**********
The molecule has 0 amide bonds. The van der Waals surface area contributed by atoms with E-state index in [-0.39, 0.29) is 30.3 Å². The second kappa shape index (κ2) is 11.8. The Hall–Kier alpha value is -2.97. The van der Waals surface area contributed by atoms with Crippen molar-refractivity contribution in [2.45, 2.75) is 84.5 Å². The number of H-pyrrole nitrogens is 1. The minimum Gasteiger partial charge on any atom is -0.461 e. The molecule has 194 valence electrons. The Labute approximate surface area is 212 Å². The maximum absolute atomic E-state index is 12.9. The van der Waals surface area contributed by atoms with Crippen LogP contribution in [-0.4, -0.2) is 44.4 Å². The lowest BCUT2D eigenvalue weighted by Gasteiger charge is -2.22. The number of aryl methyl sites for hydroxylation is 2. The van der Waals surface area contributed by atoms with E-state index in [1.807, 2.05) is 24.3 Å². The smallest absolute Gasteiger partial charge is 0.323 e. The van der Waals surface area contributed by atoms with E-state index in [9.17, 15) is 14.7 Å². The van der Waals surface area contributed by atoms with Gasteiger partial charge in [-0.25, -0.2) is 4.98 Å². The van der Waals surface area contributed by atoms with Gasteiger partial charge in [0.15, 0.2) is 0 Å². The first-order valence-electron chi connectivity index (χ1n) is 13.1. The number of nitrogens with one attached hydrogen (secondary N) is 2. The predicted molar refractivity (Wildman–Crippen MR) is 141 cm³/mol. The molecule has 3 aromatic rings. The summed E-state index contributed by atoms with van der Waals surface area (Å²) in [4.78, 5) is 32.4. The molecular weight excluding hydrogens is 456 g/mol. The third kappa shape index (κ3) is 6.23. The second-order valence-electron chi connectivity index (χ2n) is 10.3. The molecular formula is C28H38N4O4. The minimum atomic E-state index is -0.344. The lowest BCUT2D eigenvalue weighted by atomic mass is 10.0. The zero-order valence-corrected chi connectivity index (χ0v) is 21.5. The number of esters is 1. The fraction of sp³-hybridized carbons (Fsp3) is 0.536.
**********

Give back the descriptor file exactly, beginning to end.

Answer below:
The molecule has 0 amide bonds. The van der Waals surface area contributed by atoms with E-state index in [-0.39, 0.29) is 30.3 Å². The second kappa shape index (κ2) is 11.8. The Hall–Kier alpha value is -2.97. The van der Waals surface area contributed by atoms with Crippen molar-refractivity contribution in [2.45, 2.75) is 84.5 Å². The number of H-pyrrole nitrogens is 1. The minimum Gasteiger partial charge on any atom is -0.461 e. The molecule has 194 valence electrons. The Labute approximate surface area is 212 Å². The maximum absolute atomic E-state index is 12.9. The van der Waals surface area contributed by atoms with Crippen LogP contribution in [-0.4, -0.2) is 44.4 Å². The lowest BCUT2D eigenvalue weighted by Gasteiger charge is -2.22. The number of aryl methyl sites for hydroxylation is 2. The van der Waals surface area contributed by atoms with E-state index in [1.807, 2.05) is 24.3 Å². The smallest absolute Gasteiger partial charge is 0.323 e. The van der Waals surface area contributed by atoms with E-state index in [9.17, 15) is 14.7 Å². The van der Waals surface area contributed by atoms with Gasteiger partial charge in [-0.25, -0.2) is 4.98 Å². The van der Waals surface area contributed by atoms with Gasteiger partial charge in [0.15, 0.2) is 0 Å². The first-order valence-electron chi connectivity index (χ1n) is 13.1. The number of nitrogens with one attached hydrogen (secondary N) is 2. The predicted molar refractivity (Wildman–Crippen MR) is 141 cm³/mol. The molecule has 3 aromatic rings. The summed E-state index contributed by atoms with van der Waals surface area (Å²) in [4.78, 5) is 32.4. The molecular weight excluding hydrogens is 456 g/mol. The third kappa shape index (κ3) is 6.23. The second-order valence-electron chi connectivity index (χ2n) is 10.3. The molecular formula is C28H38N4O4. The minimum atomic E-state index is -0.344. The lowest BCUT2D eigenvalue weighted by atomic mass is 10.0. The zero-order valence-corrected chi connectivity index (χ0v) is 21.5. The number of esters is 1. The fraction of sp³-hybridized carbons (Fsp3) is 0.536.